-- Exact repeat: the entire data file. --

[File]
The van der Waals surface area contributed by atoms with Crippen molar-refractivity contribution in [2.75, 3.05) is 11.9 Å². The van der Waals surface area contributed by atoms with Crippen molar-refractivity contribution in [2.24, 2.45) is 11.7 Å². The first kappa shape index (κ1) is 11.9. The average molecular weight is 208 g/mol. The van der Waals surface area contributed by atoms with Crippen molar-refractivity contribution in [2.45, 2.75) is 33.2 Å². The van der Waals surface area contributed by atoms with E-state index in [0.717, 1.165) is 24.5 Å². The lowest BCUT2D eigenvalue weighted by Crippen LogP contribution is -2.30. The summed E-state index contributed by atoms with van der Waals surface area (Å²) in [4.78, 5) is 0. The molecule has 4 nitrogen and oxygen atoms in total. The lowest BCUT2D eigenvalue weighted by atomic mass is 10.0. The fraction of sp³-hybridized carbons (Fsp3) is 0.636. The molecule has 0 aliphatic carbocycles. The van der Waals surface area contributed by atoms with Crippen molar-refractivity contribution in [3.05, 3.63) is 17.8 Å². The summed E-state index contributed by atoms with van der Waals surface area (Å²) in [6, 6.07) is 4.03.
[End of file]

The van der Waals surface area contributed by atoms with Crippen molar-refractivity contribution in [2.75, 3.05) is 11.9 Å². The van der Waals surface area contributed by atoms with Crippen molar-refractivity contribution in [2.24, 2.45) is 11.7 Å². The first kappa shape index (κ1) is 11.9. The average molecular weight is 208 g/mol. The van der Waals surface area contributed by atoms with Crippen molar-refractivity contribution in [2.45, 2.75) is 33.2 Å². The van der Waals surface area contributed by atoms with E-state index in [0.717, 1.165) is 24.5 Å². The lowest BCUT2D eigenvalue weighted by Crippen LogP contribution is -2.30. The summed E-state index contributed by atoms with van der Waals surface area (Å²) in [4.78, 5) is 0. The molecule has 4 nitrogen and oxygen atoms in total. The lowest BCUT2D eigenvalue weighted by atomic mass is 10.0. The fraction of sp³-hybridized carbons (Fsp3) is 0.636. The molecule has 0 aliphatic carbocycles. The van der Waals surface area contributed by atoms with Crippen molar-refractivity contribution in [3.05, 3.63) is 17.8 Å². The summed E-state index contributed by atoms with van der Waals surface area (Å²) in [6, 6.07) is 4.03.